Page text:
Then we each read excerpts of our scenes to the class, and I almost didn't want to. But even though I was nervous, I wanted to introduce two of my most important characters to the class. I kept my eyes on my notebook as I read so that I wouldn't have to see anyone's reaction, but when I looked up I saw Stephanie's encouraging smile and heard her praise my scene. And it made me feel good, and it made me realize at that moment that my headache was gone. And I kept listening to the instructor teach us about writing, and I listened to the other students read from their own writing. I wasn't watching the clock or thinking about all the other work that was waiting for me at home. For once I was just living in the moment and feeling happy about what I was doing.

And I'm glad that I finally let two of my characters out into the world and let other people know them. I do want people to know my characters eventually, after all, and it made me realize that my characters don't necessarily have to be perfect before I let other people "meet" them. Going to writing classes like the ones at StoryStudio and being around other writers always inspire me to keep writing, even if publication is still years away; that's if publication ever happens at all for me. But in the meantime, I'm going to keep writing. And I'm definitely going back to StoryStudio in the future.

When I got out of the class my mother called, wanting to know why my cell phone had been turned off. I told her that I went to a reading, which was at least half-true. But eventually, when I'm ready, I will tell the other people I know about my secret writing life.

Monday, May 17, 2010

The Nonflirt

In high school, I was voted Most Likely to Become a Nun. (Side note: I was also voted Worst Driver, which was totally unfair because I was one of the only ones of those yahoos who never got so much as a speeding ticket in high school. Ok, technically I did park in the no-parking zone once, but that was on my first day as a licensed driver! And besides, I didn't even get into my first fender-bender until AFTER I graduated! Sheesh.)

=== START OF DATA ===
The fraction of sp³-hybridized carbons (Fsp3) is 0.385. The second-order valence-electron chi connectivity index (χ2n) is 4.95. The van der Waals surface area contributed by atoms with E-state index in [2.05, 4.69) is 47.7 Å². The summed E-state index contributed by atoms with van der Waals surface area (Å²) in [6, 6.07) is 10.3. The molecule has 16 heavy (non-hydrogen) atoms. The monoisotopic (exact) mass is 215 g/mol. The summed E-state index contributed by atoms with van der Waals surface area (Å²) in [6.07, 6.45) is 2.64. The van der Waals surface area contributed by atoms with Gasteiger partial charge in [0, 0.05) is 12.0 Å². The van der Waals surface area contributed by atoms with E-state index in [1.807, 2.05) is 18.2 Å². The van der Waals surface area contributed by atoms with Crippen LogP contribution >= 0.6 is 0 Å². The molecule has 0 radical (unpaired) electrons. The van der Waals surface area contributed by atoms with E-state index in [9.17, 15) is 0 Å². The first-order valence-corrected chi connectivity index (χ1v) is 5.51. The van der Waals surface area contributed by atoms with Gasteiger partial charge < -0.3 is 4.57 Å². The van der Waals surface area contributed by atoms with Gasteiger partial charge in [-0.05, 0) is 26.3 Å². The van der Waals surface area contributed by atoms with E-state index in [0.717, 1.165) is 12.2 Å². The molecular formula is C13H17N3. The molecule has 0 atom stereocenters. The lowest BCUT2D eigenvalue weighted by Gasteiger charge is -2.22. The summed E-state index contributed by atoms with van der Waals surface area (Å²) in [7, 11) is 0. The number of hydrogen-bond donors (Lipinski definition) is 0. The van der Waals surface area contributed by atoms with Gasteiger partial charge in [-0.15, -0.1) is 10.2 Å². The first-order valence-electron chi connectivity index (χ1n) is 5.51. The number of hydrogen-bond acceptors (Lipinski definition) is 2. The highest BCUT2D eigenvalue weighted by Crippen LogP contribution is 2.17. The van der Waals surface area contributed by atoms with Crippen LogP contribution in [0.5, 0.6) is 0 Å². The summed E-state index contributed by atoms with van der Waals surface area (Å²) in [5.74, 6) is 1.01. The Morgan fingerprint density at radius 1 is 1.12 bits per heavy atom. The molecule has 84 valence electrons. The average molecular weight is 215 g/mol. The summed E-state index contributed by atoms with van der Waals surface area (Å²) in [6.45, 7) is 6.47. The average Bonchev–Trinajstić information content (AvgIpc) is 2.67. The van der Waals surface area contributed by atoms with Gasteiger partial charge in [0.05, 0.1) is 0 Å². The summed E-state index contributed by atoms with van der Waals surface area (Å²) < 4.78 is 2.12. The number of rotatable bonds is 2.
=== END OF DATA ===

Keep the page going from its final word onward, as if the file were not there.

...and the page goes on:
Even in high school I was a total workaholic. In the mornings, while most of the other students sat in front of their lockers flirting or gossiping, I'd be buried in my books, reviewing my notes or double-checking my homework to make sure I did it right. Back then I was so focused on getting into a good college and getting out of my small town, which I loved because it was home, but which I still wanted to leave for someplace different and more exciting.

An old friend from high school once told me that I was a "nonflirt". Years later, a guy friend told me that I gave off an unapproachable/disinterested vibe, and he's gay; I figured that if a gay guy could tell I was a nonflirt, then straight guys would probably be able to tell too.

Here's the thing: I hate flirting. I don't condemn anyone who does flirt, because if it works for them, why not? But I'm not very good at it, and I have tried it a few times and failed miserably at it. I don't even like it when guys flirt with me, especially when they're obvious about it. And it gets even worse when the flirting turns into full-on harassment.

I spent three years living in a neighborhood that I hated because I used to get harassed by random guys on the street almost every day. Once I was trying to go into the grocery store, and some guy blocked my way and started yelling at me, babbling about what he wanted to do to me. And I thought, Man, I'm just here to buy Froot Loops, ok?

A few months ago I was waiting for a train and a guy came up to me, staring admiringly at my shoes. "Wow, those are great shoes," he said. "Where'd you get them?"